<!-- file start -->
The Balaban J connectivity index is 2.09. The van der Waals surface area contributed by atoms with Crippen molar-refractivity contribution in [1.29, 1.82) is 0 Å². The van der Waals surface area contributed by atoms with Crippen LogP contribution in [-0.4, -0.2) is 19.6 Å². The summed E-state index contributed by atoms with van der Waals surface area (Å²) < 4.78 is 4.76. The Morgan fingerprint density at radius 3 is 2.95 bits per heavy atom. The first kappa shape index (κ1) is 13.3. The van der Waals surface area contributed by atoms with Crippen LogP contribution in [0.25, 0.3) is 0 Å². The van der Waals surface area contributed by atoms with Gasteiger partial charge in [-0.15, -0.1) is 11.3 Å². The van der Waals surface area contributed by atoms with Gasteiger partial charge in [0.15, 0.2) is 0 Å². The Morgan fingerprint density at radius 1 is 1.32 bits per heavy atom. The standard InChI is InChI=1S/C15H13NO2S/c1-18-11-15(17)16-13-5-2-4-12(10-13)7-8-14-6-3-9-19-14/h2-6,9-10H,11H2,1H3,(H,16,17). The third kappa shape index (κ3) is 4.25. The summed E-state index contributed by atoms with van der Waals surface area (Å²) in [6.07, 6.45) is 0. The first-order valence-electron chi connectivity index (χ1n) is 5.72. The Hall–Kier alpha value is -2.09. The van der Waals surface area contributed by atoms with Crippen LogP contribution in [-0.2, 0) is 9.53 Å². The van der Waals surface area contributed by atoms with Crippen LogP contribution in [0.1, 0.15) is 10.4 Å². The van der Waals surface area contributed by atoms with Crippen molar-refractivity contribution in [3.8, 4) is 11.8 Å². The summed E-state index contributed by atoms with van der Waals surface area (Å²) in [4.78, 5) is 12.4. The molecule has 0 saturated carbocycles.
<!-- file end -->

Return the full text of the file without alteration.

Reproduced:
The Balaban J connectivity index is 2.09. The van der Waals surface area contributed by atoms with Crippen molar-refractivity contribution in [1.29, 1.82) is 0 Å². The van der Waals surface area contributed by atoms with Crippen LogP contribution in [-0.4, -0.2) is 19.6 Å². The summed E-state index contributed by atoms with van der Waals surface area (Å²) < 4.78 is 4.76. The Morgan fingerprint density at radius 3 is 2.95 bits per heavy atom. The first kappa shape index (κ1) is 13.3. The van der Waals surface area contributed by atoms with Crippen LogP contribution in [0.25, 0.3) is 0 Å². The van der Waals surface area contributed by atoms with Gasteiger partial charge in [-0.15, -0.1) is 11.3 Å². The van der Waals surface area contributed by atoms with Gasteiger partial charge in [0.15, 0.2) is 0 Å². The Morgan fingerprint density at radius 1 is 1.32 bits per heavy atom. The standard InChI is InChI=1S/C15H13NO2S/c1-18-11-15(17)16-13-5-2-4-12(10-13)7-8-14-6-3-9-19-14/h2-6,9-10H,11H2,1H3,(H,16,17). The third kappa shape index (κ3) is 4.25. The summed E-state index contributed by atoms with van der Waals surface area (Å²) in [6.07, 6.45) is 0. The first-order valence-electron chi connectivity index (χ1n) is 5.72. The Hall–Kier alpha value is -2.09. The van der Waals surface area contributed by atoms with Crippen LogP contribution in [-0.2, 0) is 9.53 Å². The van der Waals surface area contributed by atoms with Crippen LogP contribution in [0.1, 0.15) is 10.4 Å². The van der Waals surface area contributed by atoms with Crippen molar-refractivity contribution in [3.8, 4) is 11.8 Å². The summed E-state index contributed by atoms with van der Waals surface area (Å²) in [4.78, 5) is 12.4. The molecule has 0 saturated carbocycles.